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Diamond District, Manhattan

  The Diamond District is an area of New York City located on West 47th Street between Fifth Avenue and the Avenue of the Americas (Sixth Avenue) in midtown Manhattan, within walking distance of many New York attractions. It is located one block south of Rockefeller Center, three blocks south of Radio City Music Hall (along the Avenue of the Americas) and three blocks south of St Patrick's Cathedral (along Fifth Avenue). Also one block east of the Broadway Theater District.

The district was created when dealers moved north from an earlier district near Canal Street and The Bowery that was created in the 1920’s, and from a second district located in the Financial District, specifically near the intersection of Fulton and Nassau Streets, which started in 1931. The move uptown started in 1941. The district grew in importance when The Nazis invaded Holland and Belgium, forcing thousands of Orthodox Jews in the diamond business to flee Antwerp and Amsterdam and settle in New York City. Most of them remained after World War II, and remain a dominant influence in the Diamond District[1]

The area is one of the primary centers of the global diamond industry (along with London - rough stones; Antwerp, Belgium - historical but waning; Mumbai, India - increasing in significance; and Johannesburg, South Africa - the major historical source), as well as the premier center for jewelry shopping in the city. An estimated 90% of diamonds in the United States enter through New York.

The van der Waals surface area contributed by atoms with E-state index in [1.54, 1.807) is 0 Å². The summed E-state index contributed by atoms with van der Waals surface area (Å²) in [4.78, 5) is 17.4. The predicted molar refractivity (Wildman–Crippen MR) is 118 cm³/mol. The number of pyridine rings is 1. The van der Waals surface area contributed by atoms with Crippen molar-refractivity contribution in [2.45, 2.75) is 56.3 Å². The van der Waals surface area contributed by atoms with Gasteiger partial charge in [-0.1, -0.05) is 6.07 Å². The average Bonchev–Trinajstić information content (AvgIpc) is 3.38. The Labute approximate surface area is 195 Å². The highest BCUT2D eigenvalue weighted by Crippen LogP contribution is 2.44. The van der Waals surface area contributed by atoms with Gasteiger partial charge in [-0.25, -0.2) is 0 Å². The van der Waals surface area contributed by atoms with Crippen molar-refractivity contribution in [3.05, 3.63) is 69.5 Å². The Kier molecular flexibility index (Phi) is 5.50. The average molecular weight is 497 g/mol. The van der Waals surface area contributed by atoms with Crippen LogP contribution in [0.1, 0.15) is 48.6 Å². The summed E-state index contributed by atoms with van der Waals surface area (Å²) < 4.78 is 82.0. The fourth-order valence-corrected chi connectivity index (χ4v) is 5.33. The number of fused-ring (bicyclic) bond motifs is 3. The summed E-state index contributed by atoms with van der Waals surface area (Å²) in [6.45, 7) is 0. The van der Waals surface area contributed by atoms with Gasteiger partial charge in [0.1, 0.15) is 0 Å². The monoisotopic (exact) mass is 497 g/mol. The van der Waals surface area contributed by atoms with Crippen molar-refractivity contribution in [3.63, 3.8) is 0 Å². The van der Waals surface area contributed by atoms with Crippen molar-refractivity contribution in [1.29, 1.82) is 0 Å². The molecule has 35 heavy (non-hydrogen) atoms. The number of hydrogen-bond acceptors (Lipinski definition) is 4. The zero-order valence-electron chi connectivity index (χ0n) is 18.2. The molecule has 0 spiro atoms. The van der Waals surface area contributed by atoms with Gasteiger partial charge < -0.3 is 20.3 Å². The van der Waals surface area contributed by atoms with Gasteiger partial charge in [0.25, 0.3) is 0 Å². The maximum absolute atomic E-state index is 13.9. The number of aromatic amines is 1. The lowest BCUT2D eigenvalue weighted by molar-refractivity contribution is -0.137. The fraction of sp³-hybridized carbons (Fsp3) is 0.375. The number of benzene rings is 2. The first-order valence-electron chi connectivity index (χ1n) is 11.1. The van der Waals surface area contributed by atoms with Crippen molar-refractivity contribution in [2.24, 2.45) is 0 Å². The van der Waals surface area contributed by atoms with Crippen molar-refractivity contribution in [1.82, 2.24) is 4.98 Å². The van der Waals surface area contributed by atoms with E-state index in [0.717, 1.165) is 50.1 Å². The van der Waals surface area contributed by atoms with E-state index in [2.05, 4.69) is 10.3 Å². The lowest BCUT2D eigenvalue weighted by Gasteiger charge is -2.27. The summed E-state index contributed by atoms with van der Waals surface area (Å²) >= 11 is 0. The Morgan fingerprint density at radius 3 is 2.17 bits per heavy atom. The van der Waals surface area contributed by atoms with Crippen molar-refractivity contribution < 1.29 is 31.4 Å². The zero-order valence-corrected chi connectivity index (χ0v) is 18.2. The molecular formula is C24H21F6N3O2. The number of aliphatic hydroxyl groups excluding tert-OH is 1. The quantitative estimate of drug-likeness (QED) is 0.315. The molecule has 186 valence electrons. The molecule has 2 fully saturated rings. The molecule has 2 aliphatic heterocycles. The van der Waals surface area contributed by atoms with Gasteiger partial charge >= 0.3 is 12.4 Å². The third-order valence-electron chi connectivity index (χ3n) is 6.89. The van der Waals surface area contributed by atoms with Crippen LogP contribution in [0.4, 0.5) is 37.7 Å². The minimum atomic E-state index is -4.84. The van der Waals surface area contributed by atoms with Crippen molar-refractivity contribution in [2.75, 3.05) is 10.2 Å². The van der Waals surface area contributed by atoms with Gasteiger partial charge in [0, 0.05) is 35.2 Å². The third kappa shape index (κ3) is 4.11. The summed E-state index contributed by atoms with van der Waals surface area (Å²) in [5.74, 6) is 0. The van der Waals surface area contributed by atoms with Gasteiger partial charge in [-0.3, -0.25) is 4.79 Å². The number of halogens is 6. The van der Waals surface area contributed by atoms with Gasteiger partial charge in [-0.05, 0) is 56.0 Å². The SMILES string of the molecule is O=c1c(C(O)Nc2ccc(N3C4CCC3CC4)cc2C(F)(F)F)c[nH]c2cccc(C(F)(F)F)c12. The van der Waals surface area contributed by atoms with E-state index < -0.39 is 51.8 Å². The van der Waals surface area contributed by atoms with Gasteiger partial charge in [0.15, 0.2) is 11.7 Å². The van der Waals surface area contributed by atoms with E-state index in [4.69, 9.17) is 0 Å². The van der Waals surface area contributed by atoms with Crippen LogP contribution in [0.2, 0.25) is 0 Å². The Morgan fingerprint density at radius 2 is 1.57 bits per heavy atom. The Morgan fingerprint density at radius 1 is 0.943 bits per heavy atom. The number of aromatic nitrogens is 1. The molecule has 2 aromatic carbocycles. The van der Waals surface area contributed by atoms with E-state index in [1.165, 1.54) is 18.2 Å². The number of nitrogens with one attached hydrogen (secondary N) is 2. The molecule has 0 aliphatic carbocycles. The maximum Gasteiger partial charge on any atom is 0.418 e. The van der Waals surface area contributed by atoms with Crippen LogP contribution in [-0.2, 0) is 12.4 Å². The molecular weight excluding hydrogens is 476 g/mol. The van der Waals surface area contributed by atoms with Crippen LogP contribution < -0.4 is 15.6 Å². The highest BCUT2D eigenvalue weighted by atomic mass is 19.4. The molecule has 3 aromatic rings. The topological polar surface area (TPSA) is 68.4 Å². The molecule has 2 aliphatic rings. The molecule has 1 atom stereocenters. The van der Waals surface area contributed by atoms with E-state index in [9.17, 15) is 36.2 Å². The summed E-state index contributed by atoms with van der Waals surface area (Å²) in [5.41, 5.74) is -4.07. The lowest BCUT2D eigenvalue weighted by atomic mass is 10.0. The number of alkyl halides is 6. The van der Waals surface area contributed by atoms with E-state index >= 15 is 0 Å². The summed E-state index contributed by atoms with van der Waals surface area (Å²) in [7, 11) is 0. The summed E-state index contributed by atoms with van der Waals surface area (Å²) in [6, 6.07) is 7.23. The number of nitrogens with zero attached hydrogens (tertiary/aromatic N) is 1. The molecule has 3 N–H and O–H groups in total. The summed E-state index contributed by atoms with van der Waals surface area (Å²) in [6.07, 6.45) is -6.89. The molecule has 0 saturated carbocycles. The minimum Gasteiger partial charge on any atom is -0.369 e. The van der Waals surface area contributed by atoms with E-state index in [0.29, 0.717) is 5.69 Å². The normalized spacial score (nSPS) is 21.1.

It has been reported[2] that total receipts for the value of a single day's trade on the block average $400 million. There are 2,600 independent businesses located in the district, nearly all of them dealing in diamonds or jewelry. Most are located in booths at one of the 25 "exchanges" in the district. Many deals are finalized by a simple, traditional blessing (mazel und brucha[1]) and handshake. The Diamond Dealers Club, an exclusive club that acts as a de facto diamond exchange, has its own synagogue. Retailers with shops line the streets outside. Above the bazaar is the Gemological Institute of America, which trains gem dealers. Getting the best deal means shopping around and bargaining over prices.


  1. ^ a b Kenneth T. Jackson: The Encyclopedia of New York City: The New York Historical Society; Yale University Press; 1995. P. 332.
  2. ^ (by WNBC-TV's Jane Hanson on her Jane's New York special on the Diamond District)

This article is licensed under the GNU Free Documentation License. It uses material from the Wikipedia article "Diamond_District,_Manhattan". A list of authors is available in Wikipedia.
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